The temperatures are already dropping low and the biggest thing to remember is that if it is too cold for you to be outside then it is too cold for your pets. The Humane Society of Greater Dayton recommends all animals should remain indoors as much as possible during the colder months to protect them from the harsh and bitterly cold elements. If your animals must stay outdoors, then they need to have proper shelter to protect them from the cold.
If you have witnessed any animal that has been outdoors for an extended period of time and who is not protected from the winter chill please call the Humane Society’s cruelty/neglect hotline at (855) PETS-911 or (855) 738-7911. For all dogs left outdoors, you can also call the Animal Resource Center at (937) 898-4457. Let’s work together to keep all of our pets safe and warm this winter season!
As the snow pours into the Dayton area, we ask you all to please remember your pets and keep them safe from the cold. Here are a few quick tips to help!
Take pets inside with the exception of periods of exercise. This will protect them from the winter elements. Consider dressing your pet in a sweater or coat for outdoor activities. This will help them retain their body heat and will also prevent their skin from drying out. Whenever your pets go outdoors, you need to also protect their paws as much as possible. Booties can help lower your pet’s exposure to painful salt crystals and other ice-melting elements. If booties aren’t an option, try rubbing petroleum jelly into the pads of your pet’s paws before you go out. This will protect your pet from salts and other chemicals. When you bring them indoors wipe off their paws with a dry towel immediately, making sure to pay attention to between their toes.
If your pet must be outdoors, provide them with well-equipped shelter. You want shelter that is dry, draft-free and large enough for your pet to turn around, sit and lie down comfortably. Do not put blankets in your pet's shelter. These can absorb moisture and freeze causing more damage than good to your pet. Instead, use straw to insulate your shelter. It stays dry and helps keep pets warm.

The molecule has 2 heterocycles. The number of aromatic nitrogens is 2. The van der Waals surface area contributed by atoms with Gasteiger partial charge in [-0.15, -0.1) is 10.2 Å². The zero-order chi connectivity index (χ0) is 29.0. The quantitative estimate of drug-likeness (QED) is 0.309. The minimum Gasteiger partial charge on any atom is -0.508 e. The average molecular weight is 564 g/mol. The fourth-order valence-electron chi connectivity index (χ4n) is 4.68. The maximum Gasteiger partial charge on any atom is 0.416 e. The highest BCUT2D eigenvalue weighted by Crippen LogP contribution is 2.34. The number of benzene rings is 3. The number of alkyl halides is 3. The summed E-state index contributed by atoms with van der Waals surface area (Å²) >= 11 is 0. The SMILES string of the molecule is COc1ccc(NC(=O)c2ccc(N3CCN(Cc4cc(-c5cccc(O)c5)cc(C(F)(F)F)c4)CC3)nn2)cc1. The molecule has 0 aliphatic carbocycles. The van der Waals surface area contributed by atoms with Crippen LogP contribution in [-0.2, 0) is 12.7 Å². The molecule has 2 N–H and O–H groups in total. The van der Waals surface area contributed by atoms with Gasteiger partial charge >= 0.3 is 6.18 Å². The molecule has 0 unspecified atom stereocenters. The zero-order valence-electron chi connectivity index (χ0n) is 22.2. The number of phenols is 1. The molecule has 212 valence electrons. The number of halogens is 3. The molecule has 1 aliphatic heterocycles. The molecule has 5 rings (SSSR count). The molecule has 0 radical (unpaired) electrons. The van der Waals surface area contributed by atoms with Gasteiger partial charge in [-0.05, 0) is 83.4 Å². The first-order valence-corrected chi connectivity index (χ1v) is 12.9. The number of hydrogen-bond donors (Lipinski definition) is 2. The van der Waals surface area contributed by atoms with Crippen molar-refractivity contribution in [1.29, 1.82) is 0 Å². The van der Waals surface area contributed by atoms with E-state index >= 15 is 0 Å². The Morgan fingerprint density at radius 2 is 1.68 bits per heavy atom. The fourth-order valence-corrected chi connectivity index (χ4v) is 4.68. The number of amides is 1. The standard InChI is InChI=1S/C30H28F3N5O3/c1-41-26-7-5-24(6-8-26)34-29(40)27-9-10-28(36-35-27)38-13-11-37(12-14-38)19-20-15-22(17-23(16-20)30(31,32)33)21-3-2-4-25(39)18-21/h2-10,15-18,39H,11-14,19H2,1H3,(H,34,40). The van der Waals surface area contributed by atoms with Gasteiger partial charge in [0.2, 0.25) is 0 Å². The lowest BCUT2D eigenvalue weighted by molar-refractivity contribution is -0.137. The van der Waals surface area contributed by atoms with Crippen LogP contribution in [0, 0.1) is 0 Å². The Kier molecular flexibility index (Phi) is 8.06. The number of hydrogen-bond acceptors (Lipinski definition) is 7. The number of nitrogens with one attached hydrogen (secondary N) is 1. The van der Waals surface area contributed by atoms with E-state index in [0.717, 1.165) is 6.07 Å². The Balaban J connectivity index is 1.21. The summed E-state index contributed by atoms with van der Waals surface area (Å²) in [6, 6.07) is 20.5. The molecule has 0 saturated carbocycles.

Did you know that in the winter months pets tend to use more energy to stay warm. Make sure to feed your pets a little more food during the winter and give them plenty of water. This will help them produce the energy they need to stay warmer and will keep them hydrated, which will help moisturize their skin. Routinely check your pet's water dish to make certain the water is fresh and unfrozen.
Warm engines in parked cars attract cats and small wildlife, which may crawl up under the hood for warmth. To avoid injuring animals, bang on your car's hood to scare them away before starting your engine.
Animals with longer coats tend to have issues with salt crystals, snow balls or even de-icing chemicals clinging to their fur, which can dry your pet’s skin out. Keep fur trimmed to stop some of this from collecting on your pet. Don’t forget to also clip the hair between their paws. By also brushing your pet frequently, you can stimulate blood circulation, which improves your pet’s overall skin condition. You do however want to also limit the number of baths you give your pets during the winter months. Washing too often can remove the essential oils your pets need to keep their skin healthy. Your vet can recommend a good moisturizing shampoo or rinse for you to use on your pets to help their skin.
Keep paws free of salt and other winter chemicals. The salt and chemicals used to melt snow and ice can irritate the pads of your pet's feet. Wipe the feet with a damp towel before your pet licks them and irritates his or her mouth, too.
Antifreeze is a deadly poison, but it has a sweet taste that may attract animals. Wipe up spills and store antifreeze where it cannot be accessed by pets.
Thank you for visiting the Humane Society of Greater Dayton's website! We save the lives of thousands of homeless, abused and abandoned animals each year at the Humane Society! We are a non-profit, non-tax supported animal welfare agency; and we are not a part of any national organization.
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If you come into contact with young wildlife, do not immediately assume that the animals are orphaned. The parents of these young animals are likely searching for food. Many young animals instinctively remain in one location, while adults forage for food. Parents will likely to return to their young at dawn or dusk.
If you are concerned about an animal, watch it from a distance to determine if it is really orphaned. If you have any questions or concerns about wildlife, contact the Ohio Department of Wildlife at (937) 372-5639 ext. 5211.
Information on this page adapted from University of Illinois Extension, September 23, 2010, web.extension.illinois.edu/wildlife